As I have read about the growing conflict in Iraq between ISIS (The Islamic State in Iraq and Syria) and the Iraqi government, I find myself wondering if there is someone or some group within the Islamic world that can help these two Muslim factions avoid massive casualties and untold suffering on either side. ISIS is primarily led by Sunni Muslims, whereas the president Nouri al-Maliki and the ruling faction in Iraq are primarily made up of Shia Muslims. Meanwhile various governments in the Mideast have lined up on one side or the other: Saudi Arabia, al-Qaeda, the Taliban, and ISIS are Sunni while the government of Syria, Iran, and Hezbollah (Lebanon) are Shia. While I don’t fully understand the difference between the two groups or the reason for the conflict, there has obviously been a long standing animosity between extreme elements in both groups which has led to the current conflict. As much as we in the West worry about Islamic extremism, the ones who have suffered and died the most are Muslims themselves.
While there are political conservatives like John McCain and Dick Cheney calling for Pres. Obama to insert U.S. troops into the conflict, others like myself have wondered, couldn’t we serve in some mediating role. However, when one looks at the whole situation, it is clear that the United States and most of Europe have lost credibility and therefore the ability and to serve any constructive role in the region. Recently, John Stewart beautifully and succinctly outlined the West’s problem in the region in a segment he called “Middle Eastern Politics: a Love Story.” While some U.S. officials have warmed to the idea of Iran coming to the aid of the Iraqi government, our dependence on oil form Saudi Arabia keeps us from getting too close to Iranians. Meanwhile we are also dependent on Iraqi oil, so how do we respond without alienating our allies/potential allies or are oil-rich business partners?(As an aside this does help make the case for alternative energy sources and lessening our dependence on oil).
Recently in church I found myself praying that someone with credibility with or within the Muslim world might arise and address the problem of this divide. The NY Times reported that a Shiite cleric has called for his fellow Shiites to join the military battle against the Sunni based ISIS. That wasn’t the kind of action I was hoping for. From what I can see from here there is no clear good side or bad side; both have suffered oppression, alienation, violence and endless suffering. To turn on each other as they often do, only heightens all of those things.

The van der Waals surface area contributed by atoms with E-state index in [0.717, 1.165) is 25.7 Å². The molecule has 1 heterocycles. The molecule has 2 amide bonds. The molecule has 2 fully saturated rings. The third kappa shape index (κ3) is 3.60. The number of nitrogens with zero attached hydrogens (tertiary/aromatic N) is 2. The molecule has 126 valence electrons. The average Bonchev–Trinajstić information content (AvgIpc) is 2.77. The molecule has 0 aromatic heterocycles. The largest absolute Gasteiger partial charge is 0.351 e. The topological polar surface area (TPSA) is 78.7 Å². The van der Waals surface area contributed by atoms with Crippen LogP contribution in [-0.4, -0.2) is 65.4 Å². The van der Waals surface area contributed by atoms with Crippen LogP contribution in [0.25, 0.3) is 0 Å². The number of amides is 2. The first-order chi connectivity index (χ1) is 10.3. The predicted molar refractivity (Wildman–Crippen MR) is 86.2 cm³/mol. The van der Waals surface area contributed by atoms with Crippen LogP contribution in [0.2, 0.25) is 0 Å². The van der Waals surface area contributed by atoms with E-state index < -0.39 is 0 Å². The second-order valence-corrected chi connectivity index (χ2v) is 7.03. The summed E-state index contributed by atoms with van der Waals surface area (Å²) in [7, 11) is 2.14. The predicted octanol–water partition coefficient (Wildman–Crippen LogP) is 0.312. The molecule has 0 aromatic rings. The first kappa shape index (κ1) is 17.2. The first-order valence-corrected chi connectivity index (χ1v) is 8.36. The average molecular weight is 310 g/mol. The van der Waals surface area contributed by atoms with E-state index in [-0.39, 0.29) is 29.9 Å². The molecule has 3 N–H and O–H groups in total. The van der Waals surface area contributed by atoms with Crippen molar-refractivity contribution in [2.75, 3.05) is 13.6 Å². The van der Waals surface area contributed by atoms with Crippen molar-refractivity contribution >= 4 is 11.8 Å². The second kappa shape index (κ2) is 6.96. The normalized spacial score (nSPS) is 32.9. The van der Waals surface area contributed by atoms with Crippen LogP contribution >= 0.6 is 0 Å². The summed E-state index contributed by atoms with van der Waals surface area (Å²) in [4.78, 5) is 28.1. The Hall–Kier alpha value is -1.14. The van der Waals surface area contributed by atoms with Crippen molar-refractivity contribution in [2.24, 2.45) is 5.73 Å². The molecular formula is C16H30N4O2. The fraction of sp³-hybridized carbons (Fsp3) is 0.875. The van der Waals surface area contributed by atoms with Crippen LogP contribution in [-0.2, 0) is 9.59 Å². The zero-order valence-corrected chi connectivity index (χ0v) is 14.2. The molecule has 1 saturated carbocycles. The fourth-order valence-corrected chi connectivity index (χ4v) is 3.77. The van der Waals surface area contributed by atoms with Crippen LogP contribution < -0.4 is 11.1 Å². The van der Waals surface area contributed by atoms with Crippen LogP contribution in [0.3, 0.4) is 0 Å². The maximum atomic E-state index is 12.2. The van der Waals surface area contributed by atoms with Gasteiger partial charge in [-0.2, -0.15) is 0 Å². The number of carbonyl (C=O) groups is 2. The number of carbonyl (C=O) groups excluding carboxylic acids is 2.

Mahatma Gandhi, a Hindu, returned to India in 1914 to find his country suffering under British rule while also deeply divided between Hindus and Muslims. Through the force of his vision and message, he was able to lead these disparate factions in an effort that eventually led to Indian independence. Even so, he was killed by a Hindu extremists, and the former British colony eventually divided into three countries (India, Pakistan and Bangladesh) divided in part by religious belief. However, in his time Gandhi was able to help them see beyond their differences to a common cause.
Likewise, while still in prison Nelson Mandela began brokering a deal with the apartheid government that not only led to his release, but also enabled him to call for the Truth and Reconciliation commission, whose role was to invite perpetrators of violence and atrocities to acknowledge their actions in exchange for pardon. The TRC and Mandela went a long way from preventing South African from spiraling into racial violence. While there are still great disparity between whites and blacks in South Africa, Mandela did leave a framework for bringing justice peacefully.


From my interaction with Muslims in this country I have found them to be peace-loving people who long for the same kinds of things, that I as a Christian long for my community and world. We all want equity, freedom from oppression and the liberty to pursue of life of meaning and purpose. I refuse to be deceived by the media stereotype of Muslims as extremists. I will no more judge the Islamic faith by those who use it as a lever for power, than I would want my Christian faith to be evaluated on the basis of rabid, gun-toting Christian white supremacists.  At the heart of the Christian faith is a commitment to justice, reconciliation and peace, and I have found the same sentiments among my Muslim brothers and sisters. While our belief systems differ, our concern for human need  and the just ends we seek does not.


The continuing conflicts in Iraq, Syria, Israel-Palestine, Yemen, Iran and elsewhere are deeply troubling and frankly quite scary. Violent conflict never has and never will bring a modicum of peace to the region. So I find myself praying for a Muslim Gandhi, or a Mandela or some group with the will and credibility within the Islamic world, to arise to help bring sanity to an insane conflict and deeply divided part of the world.